Table 2.

Stages of Chronic Kidney Disease

Description GFR ml/min/1.73m2
Stage 1 Kidney damage with normal or increased GFR ≥ 90
Stage 2 Kidney damage with mildly decreased GFR 60-89
Stage 3 Moderately decreased GFR 30-59
Stage 4 Severely decreased GFR 15-29
Stage 5 Kidney failure < 15 or dialysis

GFR = glomerular filtration rate.

In GREACE, TNT and CARDS, the control of other CVD risk factors (except dyslipidaemia) was similar in the atorvastatin and placebo (or usual care for GREACE) groups; therefore the improvement in renal function and the clinical benefit in terms of CVD event reduction is attributed to atorvastatin use. This stage 3 CKD patient group is a substantial part of secondary prevention patients (32 to 34% in all 3 of the studies above) and benefited most from lipid-lowering in all 3 studies. In the above studies in patients effectively treated with statins there were less acute coronary events (less ground for type 1 CRS), less cases with congestive HF (less ground for type 2 CRS) and fewer cases with CKD, because statin treatment halted the evolution of kidney impairment or even reversed it. Thus, there was less ground for type 4 CRS and if CKD is the perfect substrate for acute kidney impairment after haemodynamic derangement, less ground for type 3 CRS. Even type 5 CRS could be prevented, at least in part, with statin treatment. There is a positive impact of managing atherogenic dyslipidaemia on CVD outcome across all stages of diabetic nephropathy [29], MetS [39], non alcoholic fatty liver disease (NAFLD) [40], or systemic autoimmune diseases (SAD) [41]. CVD is the leading cause of morbidity and mortality in patients with SADs [42]. Patients with systemic lupus erythematosus (SLE) are 5-6 times more likely to have a significant coronary event than the general population [43]. Rheumatoid arthritis (RA) is also associated with an increased CVD risk resulting in early mortality and excess morbidity [42-44]. However these diseases also affect renal function [45]. Both CVD and CKD might be effectively managed, to some extent, by statins [42] Both CVD and CKD in the above diseases are related to low grade inflammation, endothelial dysfunction-low NO levels, oxidative stress, instability of atherosclerotic plaques and a pro-coagulant state related to atherosclerosis [41,46]. There is evidence that these factors could be controlled by the pleiotropic (cholesterol-lowering-independent) effects of statins [46]. These effects are enhanced by even a small increase in high density lipoprotein cholesterol levels [47], and are evident even in patients with mild renal impairment [48].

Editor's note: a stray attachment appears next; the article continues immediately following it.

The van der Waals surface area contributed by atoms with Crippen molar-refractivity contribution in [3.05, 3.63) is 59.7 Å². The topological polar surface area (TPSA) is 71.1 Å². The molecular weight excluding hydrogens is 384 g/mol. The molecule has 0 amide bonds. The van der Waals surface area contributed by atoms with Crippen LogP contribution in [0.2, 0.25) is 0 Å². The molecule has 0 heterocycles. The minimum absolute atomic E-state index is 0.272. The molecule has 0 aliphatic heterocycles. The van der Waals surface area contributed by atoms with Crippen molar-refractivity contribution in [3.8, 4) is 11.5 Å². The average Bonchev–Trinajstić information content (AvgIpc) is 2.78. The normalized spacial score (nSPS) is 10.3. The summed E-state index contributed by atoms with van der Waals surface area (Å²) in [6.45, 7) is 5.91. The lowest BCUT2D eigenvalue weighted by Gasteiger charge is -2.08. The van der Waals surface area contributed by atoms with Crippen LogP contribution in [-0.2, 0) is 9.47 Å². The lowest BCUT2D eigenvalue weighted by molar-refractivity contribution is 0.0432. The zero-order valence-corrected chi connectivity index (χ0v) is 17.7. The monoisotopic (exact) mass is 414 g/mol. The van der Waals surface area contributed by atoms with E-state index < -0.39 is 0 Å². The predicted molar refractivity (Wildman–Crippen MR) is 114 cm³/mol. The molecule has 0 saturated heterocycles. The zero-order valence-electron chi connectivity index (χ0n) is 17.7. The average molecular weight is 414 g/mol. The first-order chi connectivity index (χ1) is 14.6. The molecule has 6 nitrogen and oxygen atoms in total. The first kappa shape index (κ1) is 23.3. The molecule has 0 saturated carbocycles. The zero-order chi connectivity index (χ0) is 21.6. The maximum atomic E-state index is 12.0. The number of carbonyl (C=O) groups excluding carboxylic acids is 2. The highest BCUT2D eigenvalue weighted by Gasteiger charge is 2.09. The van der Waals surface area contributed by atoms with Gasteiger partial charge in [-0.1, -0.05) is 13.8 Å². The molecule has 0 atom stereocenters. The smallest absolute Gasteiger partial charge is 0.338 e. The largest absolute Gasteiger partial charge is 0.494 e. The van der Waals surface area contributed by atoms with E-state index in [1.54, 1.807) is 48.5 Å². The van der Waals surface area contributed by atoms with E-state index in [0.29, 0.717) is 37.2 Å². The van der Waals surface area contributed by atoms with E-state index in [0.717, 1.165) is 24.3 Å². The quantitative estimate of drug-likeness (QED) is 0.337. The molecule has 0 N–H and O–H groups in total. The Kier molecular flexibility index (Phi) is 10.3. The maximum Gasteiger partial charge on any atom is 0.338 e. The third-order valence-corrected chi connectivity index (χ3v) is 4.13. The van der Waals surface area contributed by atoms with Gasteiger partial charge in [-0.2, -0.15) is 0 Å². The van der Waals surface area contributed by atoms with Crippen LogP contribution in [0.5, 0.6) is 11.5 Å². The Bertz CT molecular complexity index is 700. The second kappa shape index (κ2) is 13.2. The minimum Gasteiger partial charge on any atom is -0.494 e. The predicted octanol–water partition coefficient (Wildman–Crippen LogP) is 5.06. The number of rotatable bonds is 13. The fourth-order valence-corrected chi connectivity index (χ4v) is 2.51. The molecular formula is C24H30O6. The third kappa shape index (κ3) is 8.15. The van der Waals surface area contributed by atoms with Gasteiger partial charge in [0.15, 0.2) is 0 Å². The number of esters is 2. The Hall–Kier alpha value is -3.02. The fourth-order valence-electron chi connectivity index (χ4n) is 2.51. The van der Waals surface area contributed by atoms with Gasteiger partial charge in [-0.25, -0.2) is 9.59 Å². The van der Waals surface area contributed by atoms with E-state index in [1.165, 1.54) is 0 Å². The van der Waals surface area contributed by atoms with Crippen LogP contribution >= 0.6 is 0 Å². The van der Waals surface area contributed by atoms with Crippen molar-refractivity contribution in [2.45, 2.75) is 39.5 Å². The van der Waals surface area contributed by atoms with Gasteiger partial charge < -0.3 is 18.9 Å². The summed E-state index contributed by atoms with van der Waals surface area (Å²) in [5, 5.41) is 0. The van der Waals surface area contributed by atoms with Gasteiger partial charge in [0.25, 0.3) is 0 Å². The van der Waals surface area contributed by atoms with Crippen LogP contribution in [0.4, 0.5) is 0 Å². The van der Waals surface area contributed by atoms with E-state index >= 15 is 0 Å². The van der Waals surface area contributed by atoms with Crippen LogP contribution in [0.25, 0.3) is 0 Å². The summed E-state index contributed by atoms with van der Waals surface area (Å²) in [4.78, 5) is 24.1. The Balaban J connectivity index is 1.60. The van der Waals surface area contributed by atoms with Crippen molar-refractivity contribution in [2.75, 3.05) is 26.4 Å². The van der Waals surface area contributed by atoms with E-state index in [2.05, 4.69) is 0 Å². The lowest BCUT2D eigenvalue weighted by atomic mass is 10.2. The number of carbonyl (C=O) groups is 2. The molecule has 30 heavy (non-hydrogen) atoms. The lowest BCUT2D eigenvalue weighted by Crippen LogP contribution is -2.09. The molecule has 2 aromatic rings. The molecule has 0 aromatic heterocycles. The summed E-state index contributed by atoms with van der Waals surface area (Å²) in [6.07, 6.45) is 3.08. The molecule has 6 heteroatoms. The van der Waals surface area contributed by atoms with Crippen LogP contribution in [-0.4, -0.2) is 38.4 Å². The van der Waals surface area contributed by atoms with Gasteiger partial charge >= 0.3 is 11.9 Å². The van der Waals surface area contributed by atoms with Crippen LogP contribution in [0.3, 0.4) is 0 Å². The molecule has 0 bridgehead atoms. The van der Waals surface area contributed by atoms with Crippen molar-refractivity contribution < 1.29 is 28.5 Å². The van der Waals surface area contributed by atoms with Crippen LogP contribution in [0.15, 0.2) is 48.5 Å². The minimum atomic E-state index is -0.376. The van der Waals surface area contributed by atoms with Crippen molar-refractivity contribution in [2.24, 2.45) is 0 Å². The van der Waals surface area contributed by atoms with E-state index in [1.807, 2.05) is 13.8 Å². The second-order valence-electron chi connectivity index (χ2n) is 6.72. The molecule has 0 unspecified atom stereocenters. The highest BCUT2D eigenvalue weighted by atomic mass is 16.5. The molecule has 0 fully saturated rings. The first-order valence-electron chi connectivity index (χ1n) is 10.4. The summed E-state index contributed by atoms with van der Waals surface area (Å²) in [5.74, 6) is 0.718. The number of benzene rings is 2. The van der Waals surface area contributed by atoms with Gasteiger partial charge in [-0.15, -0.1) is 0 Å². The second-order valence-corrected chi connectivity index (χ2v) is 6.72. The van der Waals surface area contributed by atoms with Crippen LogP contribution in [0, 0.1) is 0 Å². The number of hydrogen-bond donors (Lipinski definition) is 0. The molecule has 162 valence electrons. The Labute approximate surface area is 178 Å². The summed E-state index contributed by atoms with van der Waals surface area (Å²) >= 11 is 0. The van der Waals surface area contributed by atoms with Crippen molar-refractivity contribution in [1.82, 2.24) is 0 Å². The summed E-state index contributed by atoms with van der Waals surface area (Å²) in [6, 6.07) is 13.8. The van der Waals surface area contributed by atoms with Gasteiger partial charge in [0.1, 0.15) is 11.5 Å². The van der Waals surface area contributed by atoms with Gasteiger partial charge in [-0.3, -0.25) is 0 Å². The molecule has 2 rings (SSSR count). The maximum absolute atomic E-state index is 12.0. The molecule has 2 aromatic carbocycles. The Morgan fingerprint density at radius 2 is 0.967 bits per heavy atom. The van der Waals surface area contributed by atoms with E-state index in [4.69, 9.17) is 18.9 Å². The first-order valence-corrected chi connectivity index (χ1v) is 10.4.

All the above suggest that the use of ACEI and statins might be an effective regimen to prevent a substantial number of CRS cases in high risk patients and improve survival and quality of life in these people. There are data suggesting that combined use of a statin plus an ACEI improves clinical outcome more than a statin alone and considerably more than an ACEI alone [30]. After all, recent guidelines suggest that CKD is a high CVD risk situation [49,50]. This requires aggressive statin treatment.


This editorial was written independently; no company or institution supported it financially. No professional writer was involved. The authors have given talks, attended conferences and participated in trials and advisory boards sponsored by various pharmaceutical companies.


There is no conflict of interest.


None declared.